I love Bill Maher’s attitude and comedy and watch “Real Time” without fail.
But I was totally stumped as to why he would devote a half-hour last week to an interview with Ron Howard. Especially on a special-edition show where the other half-hour was devoted to a one-on-one interview with Gore Vidal.
How do they even equate?
I mean, I sort of get it: Maher hurled brickbats, smashed icons and otherwise gave the finger to religion with his audaciously funny documentary, “Religulous,” last year. He has a constant stick up his ass about religion – and Howard has just directed a sequel to “The DaVinci Code,” which caused consternation within the Catholic Church. The new film, “Angels & Demons,” is sure to ruffle Vatican feathers as well.
But it’s not as though Howard is an iconoclast himself; he just happens to be directing a movie that caused controversy – not because he believed in its ideas but because it was based on a best-selling book and was a guaranteed box-office smash.
So why would Maher kiss Ron Howard’s ass, giving him the one-on-one treatment as though he were a major filmmaker? What – wasn’t Joel Schumacher available? Is Richard Donner dead? God knows there’s a long list of hacks of similar mediocrity.
I hate to be harsh about Howard. When I see him on TV, despite the beard and bald dome, I still see Opie and Richie Cunningham and Winthrop Paroo in “The Music Man” and even the snarly teen in “The Shootist.” (Whereas my 17-year-old son, who was watching Bill Maher with me, admitted that Howard just looked like “somebody’s dad.”) I’ve interviewed Howard a number of times over the years (beginning with “Cocoon”) and he’s always been gracious, articulate and friendly.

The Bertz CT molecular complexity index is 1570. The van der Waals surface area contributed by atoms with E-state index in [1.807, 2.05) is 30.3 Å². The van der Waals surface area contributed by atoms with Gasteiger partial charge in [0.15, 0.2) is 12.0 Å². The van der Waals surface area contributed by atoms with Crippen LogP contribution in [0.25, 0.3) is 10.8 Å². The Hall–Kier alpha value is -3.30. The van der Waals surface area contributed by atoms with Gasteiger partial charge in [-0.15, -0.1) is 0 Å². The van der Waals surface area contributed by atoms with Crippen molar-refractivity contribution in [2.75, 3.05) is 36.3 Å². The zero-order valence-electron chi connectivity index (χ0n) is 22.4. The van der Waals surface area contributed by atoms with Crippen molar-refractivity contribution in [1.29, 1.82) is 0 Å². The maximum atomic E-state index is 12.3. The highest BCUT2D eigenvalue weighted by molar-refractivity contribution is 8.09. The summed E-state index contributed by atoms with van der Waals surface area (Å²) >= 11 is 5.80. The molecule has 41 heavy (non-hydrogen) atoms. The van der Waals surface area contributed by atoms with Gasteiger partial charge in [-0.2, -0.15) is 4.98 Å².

But a major filmmaker deserving of that kind of attention?
Please. That’s the kind of hagiography I expect from Turner Classics (which actually did run a Richard Schickel-produced career retrospective of Howard last year.)
Howard is a highly competent middle-brow movie director. Nothing wrong with that. Given a film as rousing and over-the-plate as, say, “Apollo 13,” Howard can hit it out of the park. (I still believe Howard deserved the Oscar for that film far more than Mel Gibson’s overlong, overrated “Braveheart”). Even last year’s “Frost/Nixon” showed that Howard had a mastery over a certain kind of material and an ability to work with actors that can’t be denied.
Give him a sweet-natured comedy – “Splash,” “Parenthood” – and he’s all over it. On the other side of the ledger: “Willow.” “The Paper.” “Edtv.” And – can I even type this without gagging? – “How the Grinch Stole Christmas.”
For that matter, there’s “A Beautiful Mind,” which gave mental illness a heroic Hollywood gloss – and “The DaVinci Code” itself, as lumbering a thriller as you’re likely to find. Even Tom Hanks looked bored during that one.
Perhaps some critic in the distant future will look back and crown Howard the king of some school of filmmaking that has yet to be recognized or named. It will be a stretch, even then.
But, for the moment, Howard is simply a successful commercial director. He’s no visionary, no ground-breaker, no voice-of-a-generation.
C’mon, Bill Maher – we expect you to be a little more discriminating than that.